The bizarreness – and potential dangers – of the permanent crisis in Northern Ireland cannot be over-stated. By leaving the EU, Britain created a new UK/EU frontier the effect of which would be to the benefit of either the unionists/protestants or the nationalists/catholics. A repartitioning of Ireland by resurrecting a physical barrier along the 300-mile-long land border was never feasible, if only because it largely runs through nationalist/catholic majority areas where any new customs posts would be burned or wrecked as soon they were established. Now the unionist/protestant community is extending a similar veto over an “Irish Sea border”.
In other words, the frontier between Britain and the EU is a disputed no-man’s land where two communities struggle ceaselessly for dominance. This is something that will affect – and probably poison – future relations between London and Brussels for decades to come. Brexit automatically destabilised Northern Ireland and now Northern Ireland is going to destabilise Brexit Britain.
But the embattled province will not be the only friction point, only the one with greatest potential for violence. Boris Johnson won the general election of 2019 by claiming that he would “Get Brexit Done”, promising that relations between Britain and the EU would soon achieve a stable equilibrium. But that is precisely what is not happening. Instability is built into the Withdrawal Agreement, and the row over vaccines and the Irish Protocol is only a precursor to decades of friction.
Britain will be permanently in the position of negotiating and renegotiating access to the single market for its goods and services. It will, moreover, be negotiating from a position of weakness and will be continually forced to make concessions – as was so often the case during its negotiations to leave the EU. British fishermen, once the symbol of the benefits to come of enhanced British sovereignty, have become the first visible casualties of this new and unequal balance of power.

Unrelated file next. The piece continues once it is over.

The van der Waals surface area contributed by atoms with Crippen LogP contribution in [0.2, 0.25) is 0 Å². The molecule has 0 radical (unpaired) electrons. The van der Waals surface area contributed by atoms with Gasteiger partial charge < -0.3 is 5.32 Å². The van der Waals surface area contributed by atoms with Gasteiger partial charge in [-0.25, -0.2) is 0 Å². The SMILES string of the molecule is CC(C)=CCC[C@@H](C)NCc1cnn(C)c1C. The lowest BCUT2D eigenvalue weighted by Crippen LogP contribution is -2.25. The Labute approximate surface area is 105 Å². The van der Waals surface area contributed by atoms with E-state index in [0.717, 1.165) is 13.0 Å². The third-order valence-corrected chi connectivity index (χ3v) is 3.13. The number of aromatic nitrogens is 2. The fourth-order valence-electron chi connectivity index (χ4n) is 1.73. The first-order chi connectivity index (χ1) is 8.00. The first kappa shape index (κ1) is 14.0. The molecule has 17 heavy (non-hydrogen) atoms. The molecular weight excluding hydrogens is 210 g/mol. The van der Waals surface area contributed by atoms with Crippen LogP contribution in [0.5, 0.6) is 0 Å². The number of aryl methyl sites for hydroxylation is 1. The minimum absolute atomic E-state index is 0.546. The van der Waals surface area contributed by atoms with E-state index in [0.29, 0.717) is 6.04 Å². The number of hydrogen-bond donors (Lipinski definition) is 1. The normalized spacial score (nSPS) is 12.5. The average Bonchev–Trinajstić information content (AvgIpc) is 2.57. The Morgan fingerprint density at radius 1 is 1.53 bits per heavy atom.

Remainers once fantasised about the day when Leavers would see the ruinous errors of their ways in exiting Britain’s largest market and lament their folly. But the exact opposite is likely to happen: the EU will in future fight for its 27 members’ interests with even less regard for the views of the British government and British public opinion than it did before.
A Brexiteer government and pro-Brexit media will inevitably respond by scapegoating Brussels for everything that goes wrong in Britain, accusing it of overbearing behaviour and unfair practices. They may even be right, but this will not do them any good, simply because the EU has the stronger hand of cards.
Just at the moment the government can say – though not too loudly – that the advantages of speedy national action, unobstructed by the restraints imposed by an unwieldy EU alliance, are exemplified by its swift development and rolling out of the coronavirus vaccine, but this type of success is unlikely to be often repeated.
On the contrary, the outlook is that Britain will remain obsessed by its relations with the EU – and that those relations will generate continuous friction. The economic relationship may begin to sort itself out in time, but at the cost of much bad political blood while Brexit turbo-charges Irish and Scottish separatism. The furore in Northern Ireland is not an atypical hangover from the past, but the first instalment of a permanent confrontation between Britain and the EU.